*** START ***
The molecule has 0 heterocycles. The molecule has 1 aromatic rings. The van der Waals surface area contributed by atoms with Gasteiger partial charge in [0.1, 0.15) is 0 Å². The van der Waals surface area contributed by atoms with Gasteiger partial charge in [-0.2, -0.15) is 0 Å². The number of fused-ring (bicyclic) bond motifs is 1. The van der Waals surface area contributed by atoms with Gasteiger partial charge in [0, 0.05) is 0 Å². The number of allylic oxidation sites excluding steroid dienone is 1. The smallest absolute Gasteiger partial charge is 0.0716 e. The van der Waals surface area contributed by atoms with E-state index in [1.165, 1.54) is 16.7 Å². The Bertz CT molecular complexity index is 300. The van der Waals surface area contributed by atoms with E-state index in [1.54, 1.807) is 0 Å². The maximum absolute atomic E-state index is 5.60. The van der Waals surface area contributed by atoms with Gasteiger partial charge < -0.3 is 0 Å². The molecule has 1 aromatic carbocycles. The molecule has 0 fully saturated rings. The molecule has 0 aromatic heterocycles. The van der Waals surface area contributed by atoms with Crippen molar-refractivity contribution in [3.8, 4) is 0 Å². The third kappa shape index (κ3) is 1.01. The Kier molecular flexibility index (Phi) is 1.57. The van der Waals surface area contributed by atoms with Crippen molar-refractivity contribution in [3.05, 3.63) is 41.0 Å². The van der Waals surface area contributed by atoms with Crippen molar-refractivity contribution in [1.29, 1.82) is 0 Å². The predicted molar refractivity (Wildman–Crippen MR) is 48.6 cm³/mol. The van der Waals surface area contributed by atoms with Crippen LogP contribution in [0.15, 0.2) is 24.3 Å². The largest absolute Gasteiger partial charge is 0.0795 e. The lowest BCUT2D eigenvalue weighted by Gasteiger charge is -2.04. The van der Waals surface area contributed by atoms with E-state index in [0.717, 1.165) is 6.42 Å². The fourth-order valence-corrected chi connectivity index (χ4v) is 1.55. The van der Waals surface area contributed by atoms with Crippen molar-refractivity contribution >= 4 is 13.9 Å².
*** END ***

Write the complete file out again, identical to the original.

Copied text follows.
The molecule has 0 heterocycles. The molecule has 1 aromatic rings. The van der Waals surface area contributed by atoms with Gasteiger partial charge in [0.1, 0.15) is 0 Å². The van der Waals surface area contributed by atoms with Gasteiger partial charge in [-0.2, -0.15) is 0 Å². The number of fused-ring (bicyclic) bond motifs is 1. The van der Waals surface area contributed by atoms with Gasteiger partial charge in [0, 0.05) is 0 Å². The number of allylic oxidation sites excluding steroid dienone is 1. The smallest absolute Gasteiger partial charge is 0.0716 e. The van der Waals surface area contributed by atoms with E-state index in [1.165, 1.54) is 16.7 Å². The Bertz CT molecular complexity index is 300. The van der Waals surface area contributed by atoms with E-state index in [1.54, 1.807) is 0 Å². The maximum absolute atomic E-state index is 5.60. The van der Waals surface area contributed by atoms with Gasteiger partial charge < -0.3 is 0 Å². The molecule has 1 aromatic carbocycles. The molecule has 0 fully saturated rings. The molecule has 0 aromatic heterocycles. The van der Waals surface area contributed by atoms with Crippen molar-refractivity contribution in [3.8, 4) is 0 Å². The third kappa shape index (κ3) is 1.01. The Kier molecular flexibility index (Phi) is 1.57. The van der Waals surface area contributed by atoms with Crippen molar-refractivity contribution in [3.05, 3.63) is 41.0 Å². The van der Waals surface area contributed by atoms with Crippen molar-refractivity contribution in [1.29, 1.82) is 0 Å². The predicted molar refractivity (Wildman–Crippen MR) is 48.6 cm³/mol. The van der Waals surface area contributed by atoms with Crippen LogP contribution in [0.15, 0.2) is 24.3 Å². The largest absolute Gasteiger partial charge is 0.0795 e. The lowest BCUT2D eigenvalue weighted by Gasteiger charge is -2.04. The van der Waals surface area contributed by atoms with E-state index in [0.717, 1.165) is 6.42 Å². The fourth-order valence-corrected chi connectivity index (χ4v) is 1.55. The van der Waals surface area contributed by atoms with Crippen molar-refractivity contribution >= 4 is 13.9 Å².